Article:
Rituals for a Better Culture

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Who is Jacob Aldridge, Business Coach?

“The smart and quirky advisor who gets sh!t done in business.” Back independent since 2019.

Since April 2006, I’ve been an international business advisor providing bespoke solutions for privately-owned businesses with 12-96 employees.

At this stage you have proven your business model, but you’re struggling to turn aspirations into day-to-day reality. You are still responsible for all 28 areas of your business, but you don’t have the time or budget to hire 28 different experts.

You need 1 person you can trust who can show you how everything in your business is connected, and which areas to prioritise first.

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Transcript

Back in Episode 6 of Blackboard Fridays, we talked about a framework in a structure for creating a winning culture. One of the questions I’ve gotten because of that was around the how, specifically some of the behaviors and rituals that I encourage businesses to use. Now rituals in a culture are almost by definition unique and personalized to your business.

The idea is that your team, who are unique, have unique rituals, that make them feel like they belong. They don’t want to go and work for any other business and the right people will be attracted to work for your business because of those unique rituals. But I’ve been asked to some examples so I’m going to share five examples here today. Now these aren’t being shared with the view to you implementing these specifically in your business. I just wanted to take a few of the more interesting or extreme examples of cultural rituals that I’ve seen with my clients and my businesses to help you understand this is a real opportunity to push those boundaries and have a little bit of fun.

Let’s go through number one, a Hobby Horse. This is a sales business and many sales businesses have got a tradition of a bell—you know when they sign a new deal, they ring the bell and it really energizes the whole team, everybody wants to be the person that gets the chance to ring the bell next. Well, these guys took it to another level. Instead of a bell, they’ve got a Hobby Horse—the sort of thing you might buy for a child, and when you squeeze the ear, it made a sound like a horse. Instead of ringing a bell when they go to sale, the salesperson was responsible for going out the back, grabbing the Hobby Horse, squeezing that ear, and then riding it around the office until the noise has stopped. They loved it; it was fabulous. I tell you when I share that story a lot in the context of culture rituals, nine times out of ten people laugh at the story and think that would be way too crazy for them. One out of ten, they go looking for a Hobby Horse.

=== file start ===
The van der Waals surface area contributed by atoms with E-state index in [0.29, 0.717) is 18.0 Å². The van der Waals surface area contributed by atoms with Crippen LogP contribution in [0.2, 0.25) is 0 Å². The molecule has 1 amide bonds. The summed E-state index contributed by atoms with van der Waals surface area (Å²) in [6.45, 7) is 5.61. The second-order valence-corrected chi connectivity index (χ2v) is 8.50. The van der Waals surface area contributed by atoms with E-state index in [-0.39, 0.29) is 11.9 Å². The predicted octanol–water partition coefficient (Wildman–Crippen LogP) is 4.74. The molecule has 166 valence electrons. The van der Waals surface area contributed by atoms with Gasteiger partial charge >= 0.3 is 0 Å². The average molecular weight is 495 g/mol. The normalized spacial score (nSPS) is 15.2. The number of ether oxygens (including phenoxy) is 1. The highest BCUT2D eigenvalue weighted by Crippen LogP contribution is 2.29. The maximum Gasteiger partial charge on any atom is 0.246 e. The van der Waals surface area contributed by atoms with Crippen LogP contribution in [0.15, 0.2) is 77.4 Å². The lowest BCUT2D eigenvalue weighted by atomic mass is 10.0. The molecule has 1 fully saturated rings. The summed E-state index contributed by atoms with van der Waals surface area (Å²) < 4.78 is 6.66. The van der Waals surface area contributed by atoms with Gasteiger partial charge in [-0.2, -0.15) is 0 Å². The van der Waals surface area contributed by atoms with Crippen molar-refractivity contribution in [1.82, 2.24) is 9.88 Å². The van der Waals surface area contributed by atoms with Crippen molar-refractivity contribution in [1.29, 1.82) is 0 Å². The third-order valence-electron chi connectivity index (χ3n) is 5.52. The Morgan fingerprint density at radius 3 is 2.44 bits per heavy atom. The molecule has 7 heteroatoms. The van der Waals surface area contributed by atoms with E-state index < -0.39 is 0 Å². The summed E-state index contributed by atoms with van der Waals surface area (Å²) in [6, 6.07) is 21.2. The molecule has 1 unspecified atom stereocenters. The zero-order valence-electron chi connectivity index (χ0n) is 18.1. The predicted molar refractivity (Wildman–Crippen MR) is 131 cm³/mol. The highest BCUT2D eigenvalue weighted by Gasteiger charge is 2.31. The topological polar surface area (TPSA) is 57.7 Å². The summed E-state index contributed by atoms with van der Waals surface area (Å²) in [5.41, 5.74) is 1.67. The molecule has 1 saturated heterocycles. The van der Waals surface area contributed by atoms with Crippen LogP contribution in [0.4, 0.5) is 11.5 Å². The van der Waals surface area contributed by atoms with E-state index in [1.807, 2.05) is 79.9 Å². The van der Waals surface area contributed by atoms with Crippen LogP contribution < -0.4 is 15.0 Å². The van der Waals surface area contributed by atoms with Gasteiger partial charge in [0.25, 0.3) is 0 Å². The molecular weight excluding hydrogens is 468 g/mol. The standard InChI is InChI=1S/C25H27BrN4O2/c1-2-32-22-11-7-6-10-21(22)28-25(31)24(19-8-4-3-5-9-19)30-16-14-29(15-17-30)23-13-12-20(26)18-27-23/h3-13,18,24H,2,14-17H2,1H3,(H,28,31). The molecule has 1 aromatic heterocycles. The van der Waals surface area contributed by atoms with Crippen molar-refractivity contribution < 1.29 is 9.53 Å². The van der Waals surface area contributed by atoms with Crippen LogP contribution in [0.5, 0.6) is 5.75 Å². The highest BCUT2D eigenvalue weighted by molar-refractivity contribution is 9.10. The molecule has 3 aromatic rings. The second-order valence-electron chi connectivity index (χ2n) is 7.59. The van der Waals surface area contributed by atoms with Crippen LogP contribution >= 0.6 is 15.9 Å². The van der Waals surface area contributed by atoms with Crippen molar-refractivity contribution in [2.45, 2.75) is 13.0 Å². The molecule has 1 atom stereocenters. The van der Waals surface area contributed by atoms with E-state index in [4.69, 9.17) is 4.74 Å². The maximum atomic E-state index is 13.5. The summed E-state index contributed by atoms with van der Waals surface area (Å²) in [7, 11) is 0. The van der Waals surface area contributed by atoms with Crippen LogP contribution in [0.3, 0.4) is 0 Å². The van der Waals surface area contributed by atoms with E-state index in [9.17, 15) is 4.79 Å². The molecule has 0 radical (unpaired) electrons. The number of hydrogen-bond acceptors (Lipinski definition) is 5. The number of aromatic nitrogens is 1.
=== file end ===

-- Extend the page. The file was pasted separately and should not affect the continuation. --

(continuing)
Number two, gentlemen’s jackets. This is a business I worked with for many years and one of their traditions was that whenever they had a conference, whenever they like the whole business together spread out across the country, they would have a formal sit-down dinner and gentlemen would wear dinner jacket. They had a specific rule that the gentleman could not remove their jacket until the chairman of the board had removed his jacket. The chairmen over time, they change, but they all had a whole lot of fun. Every time, they kind of got up to grab a drink, they slowly start thinking about their jackets, put it back on, knowing that every other man there was keeping an eye on them to see when they could take their jackets off. A good fun little thing and one that really brought us together.

Number three, swearing. Some businesses have very strict policy about not swearing. I had one client that built into their culture strategy paper that rule that they were allowed to swear at work. As I say, these aren’t recommendations, things that will apply for your business, but it was something that they felt was part of what made them special, and they wanted to solidify that.

Number four, new date idea. How’s this for a little bit of fun. Once a month of their team meeting, this business each person has responsible for one month out of six for coming to that team meeting with an idea for a new date. It’s there for something that they, as individuals can take their partners on, it’s a little bit of fun and it’s something that they then share with their clients as well so it’s a great conversation piece and the great way to keep them as a business engaged with their local community.

Number five, this is something we do with businessDEPOT—Friday bingo. Once a month, we get together on a Friday afternoon, a few drinks, knock off at half past four, and we play a game of bingo. Now you think that that might be a little bit old-school, a little bit naff, but it’s an awful lot of fun. It’s a great simple exercise that brings the whole team together in a casual way, have a little bit of fun. It’s one of those things that make us as a business unique and it’s something that our team enjoyed. It’s something that makes them more engaged with us as a business, and that leads to all the benefits of a great culture—loyalty, extra contribution, and a whole lot more energy, and motivation when they come into work. Friday. Blackboard Fridays. That reminds me. Seventy six, seven and six. Was my beautiful wife worth every penny? 76. 

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